Def. Joseph Benavidez via split decision to win UFC flyweight title (UFC 152, Sept. 22, 2012)
Def. Joseph Benavidez via first-round knockout to retain UFC flyweight title (UFC on FOX 9, Dec. 14, 2013)
Def. Henry Cejudo via first-round TKO to retain UFC flyweight title (UFC 197, April 23, 2016)
Since the start of 2010, Johnson has 22 wins, including a UFC-record 11 consecutive title defenses. As the UFC’s 125-pound flyweight champion, he fought against a variety of styles and was thoroughly dominant against them all.
His only losses in the UFC came against Dominick Cruz (arguably the greatest bantamweight in the history of the sport) and Henry Cejudo (until recently, a two-weight champion who managed to beat him by a very narrow split decision). During that title stretch, Johnson was the epitome of a well-rounded martial artist. He did everything — every aspect of MMA — at a world-class level. And he did it for a long time.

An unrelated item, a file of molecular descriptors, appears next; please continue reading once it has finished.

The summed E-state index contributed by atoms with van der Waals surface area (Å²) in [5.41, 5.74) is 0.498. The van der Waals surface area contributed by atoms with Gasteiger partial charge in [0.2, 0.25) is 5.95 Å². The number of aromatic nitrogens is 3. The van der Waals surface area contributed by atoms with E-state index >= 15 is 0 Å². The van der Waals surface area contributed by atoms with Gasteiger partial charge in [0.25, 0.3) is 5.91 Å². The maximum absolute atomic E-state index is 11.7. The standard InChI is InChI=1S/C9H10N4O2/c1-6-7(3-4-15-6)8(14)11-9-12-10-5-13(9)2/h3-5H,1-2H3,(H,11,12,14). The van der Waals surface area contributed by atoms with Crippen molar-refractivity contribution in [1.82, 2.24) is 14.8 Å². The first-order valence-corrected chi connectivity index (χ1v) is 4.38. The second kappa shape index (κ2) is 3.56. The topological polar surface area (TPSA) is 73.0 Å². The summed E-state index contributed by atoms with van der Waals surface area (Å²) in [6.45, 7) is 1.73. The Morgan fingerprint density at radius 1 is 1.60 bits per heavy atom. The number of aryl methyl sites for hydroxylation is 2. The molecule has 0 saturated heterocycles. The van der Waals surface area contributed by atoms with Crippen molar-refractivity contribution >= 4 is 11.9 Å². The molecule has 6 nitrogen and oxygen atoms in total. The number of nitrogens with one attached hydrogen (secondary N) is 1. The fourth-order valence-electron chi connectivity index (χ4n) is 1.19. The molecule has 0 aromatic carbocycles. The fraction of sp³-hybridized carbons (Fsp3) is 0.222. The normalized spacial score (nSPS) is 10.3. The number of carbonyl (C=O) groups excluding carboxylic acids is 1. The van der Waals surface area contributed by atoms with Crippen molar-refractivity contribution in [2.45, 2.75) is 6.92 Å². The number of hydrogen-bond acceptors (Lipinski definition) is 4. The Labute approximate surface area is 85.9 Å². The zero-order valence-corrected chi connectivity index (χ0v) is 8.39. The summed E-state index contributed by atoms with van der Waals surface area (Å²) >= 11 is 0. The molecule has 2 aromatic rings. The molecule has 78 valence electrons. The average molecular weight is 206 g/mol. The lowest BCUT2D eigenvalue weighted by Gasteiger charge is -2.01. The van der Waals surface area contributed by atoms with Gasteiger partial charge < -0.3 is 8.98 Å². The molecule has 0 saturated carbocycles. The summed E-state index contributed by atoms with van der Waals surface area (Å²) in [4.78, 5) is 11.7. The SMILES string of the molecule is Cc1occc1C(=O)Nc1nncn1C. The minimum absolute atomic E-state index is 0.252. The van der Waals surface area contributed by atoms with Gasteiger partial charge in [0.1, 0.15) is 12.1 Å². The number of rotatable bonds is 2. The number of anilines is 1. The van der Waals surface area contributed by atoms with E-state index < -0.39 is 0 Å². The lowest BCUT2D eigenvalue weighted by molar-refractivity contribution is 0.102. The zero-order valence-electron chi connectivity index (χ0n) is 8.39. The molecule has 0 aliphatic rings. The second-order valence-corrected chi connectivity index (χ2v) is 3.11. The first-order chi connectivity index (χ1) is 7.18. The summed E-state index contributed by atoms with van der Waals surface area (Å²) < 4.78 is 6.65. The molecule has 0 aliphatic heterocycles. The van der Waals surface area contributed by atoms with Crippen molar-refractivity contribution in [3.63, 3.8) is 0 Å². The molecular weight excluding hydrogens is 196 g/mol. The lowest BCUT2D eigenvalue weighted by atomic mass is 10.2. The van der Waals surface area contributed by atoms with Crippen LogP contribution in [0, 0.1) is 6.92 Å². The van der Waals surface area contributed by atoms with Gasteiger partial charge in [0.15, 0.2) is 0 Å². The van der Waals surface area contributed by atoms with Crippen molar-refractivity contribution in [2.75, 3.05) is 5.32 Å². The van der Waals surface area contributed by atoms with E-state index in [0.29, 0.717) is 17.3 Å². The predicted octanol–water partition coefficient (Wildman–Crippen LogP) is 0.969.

The only knock you’ll ever hear on Johnson is that he didn’t face the same level of competition as some of the other champions of the past decade. It’s not an unfair argument, although there’s certainly a chance it gets a little overblown. Joseph Benavidez is an elite fighter, and Johnson knocked him out inside of one round. Cejudo has proven to be one of the best of his generation, and Johnson knocked him out inside of one round. Johnson repeatedly set himself miles ahead of his competition. There is probably no such thing as a perfect fighter, but Johnson has tested that theory over the past 10 years.